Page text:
28. Helmy Y. Non-surgical rhinoplasty using filler, Botox, and thread remodeling: Retro analysis of 332 cases. J Cosmet Laser Ther. 2018;20:293–300.
29. Kang SH, Moon SH, Kim HS. Nonsurgical rhinoplasty with polydioxanone threads and fillers. Dermatol Surg. 2019;46:664–670.
30. Lee HY, Yang HJ. Rhinoplasty with barbed threads. Plast Reconstr Surg Glob Open. 2018;6:e1967.
31. Guyuron B. Precision rhinoplasty. Part I: the role of life-size photographs and soft-tissue cephalometric analysis. Plast Reconstr Surg. 1988;81:489–499.
32. Farkas LG, Kolar JC, Munro IR. Geography of the nose: a morphometric study. Aesthetic Plast Surg. 1986;10:191–223.
33. Kutubidze A. Nasal dorsal aesthetic lines and rhinoplasty technical tricks. Plast Aesthet Res. 2015;2:315–319.
34. Mojallal A, Ouyang D, Saint-Cyr M, et al. Dorsal aesthetic lines in rhinoplasty: a quantitative outcome-based assessment of the component dorsal reduction technique. Plast Reconstr Surg. 2011;128:280–288.
35. Cakir B, Dogan T, Oreroglu AR, et al. Rhinoplasty: surface aesthetics and surgical techniques. Aesthet Surg J. 2013;33:363–375.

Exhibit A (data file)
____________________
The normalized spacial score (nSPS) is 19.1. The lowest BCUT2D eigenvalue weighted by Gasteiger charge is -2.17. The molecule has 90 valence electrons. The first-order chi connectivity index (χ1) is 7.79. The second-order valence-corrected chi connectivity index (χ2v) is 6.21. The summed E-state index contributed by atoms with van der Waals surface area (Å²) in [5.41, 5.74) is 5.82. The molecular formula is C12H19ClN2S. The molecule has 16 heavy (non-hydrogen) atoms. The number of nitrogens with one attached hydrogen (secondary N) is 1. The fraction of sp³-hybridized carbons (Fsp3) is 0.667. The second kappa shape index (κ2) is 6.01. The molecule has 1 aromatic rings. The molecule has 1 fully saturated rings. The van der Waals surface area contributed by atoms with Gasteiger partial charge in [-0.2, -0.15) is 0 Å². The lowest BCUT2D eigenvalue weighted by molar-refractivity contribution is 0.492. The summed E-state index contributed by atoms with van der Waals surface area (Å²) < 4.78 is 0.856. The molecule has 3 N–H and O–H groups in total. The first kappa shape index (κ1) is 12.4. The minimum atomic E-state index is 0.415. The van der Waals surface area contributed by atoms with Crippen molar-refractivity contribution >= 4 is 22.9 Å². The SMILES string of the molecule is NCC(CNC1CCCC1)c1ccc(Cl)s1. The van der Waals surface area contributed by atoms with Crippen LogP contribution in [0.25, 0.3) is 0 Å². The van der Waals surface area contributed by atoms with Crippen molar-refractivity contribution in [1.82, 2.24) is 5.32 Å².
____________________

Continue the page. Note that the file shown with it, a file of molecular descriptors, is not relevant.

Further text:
36. Saban Y, Javier de B, Massa M. Nasal lift-nasal valve lift and nasal tip lift-preliminary results of a new technique using noninvasive self-retaining unidirectional nasal suspension with threads. Facial Plast Surg. 2014;30:661–669.
37. Kienstra MA, Gassner HG, Sherris DA, Kern EB. A grading system for nasal dorsal deformities. Arch Facial Plast Surg. 2003;5:138–143.
38. Kim SK, Kim JC, Lee KC, et al. Correction of the supratip deformity of the nose. Aesthet Surg J. 2012;32:943–955.
39. Rohrich RJ, Afrooz PN. The hanging columella: current management strategies. Plast Reconstr Surg. 2017;141:46e–54e.
40. Duron JB, Bardot J, Aiach G, et al. Nostril surgery. Ann Chir Plast Esthet. 2014;59:522–526.
41. Calloway HE, Heilbronn CM, Gu JT, et al. Functional outcomes, quantitative morphometry, and aesthetic analysis of articulated alar rim grafts in septorhinoplasty. JAMA Facial Plast Surg.2019;21:558–565.
42. Rauso R, Tartaro G, Chirico F, et al. Rhinofilling with hyaluronic acid thought as a cartilage graft. J Craniomaxillofac Surg. 2020;48:223–228.
43. Segreto F, Marangi GF, Cerbone V, et al. Nonsurgical rhinoplasty: a graft-based technique. Plast Reconstr Surg Glob Open. 2019;7:e2241.

Supplemental Digital Content

Copyright © 2023 The Authors. Published by Wolters Kluwer Health, Inc. on behalf of The American Society of Plastic Surgeons.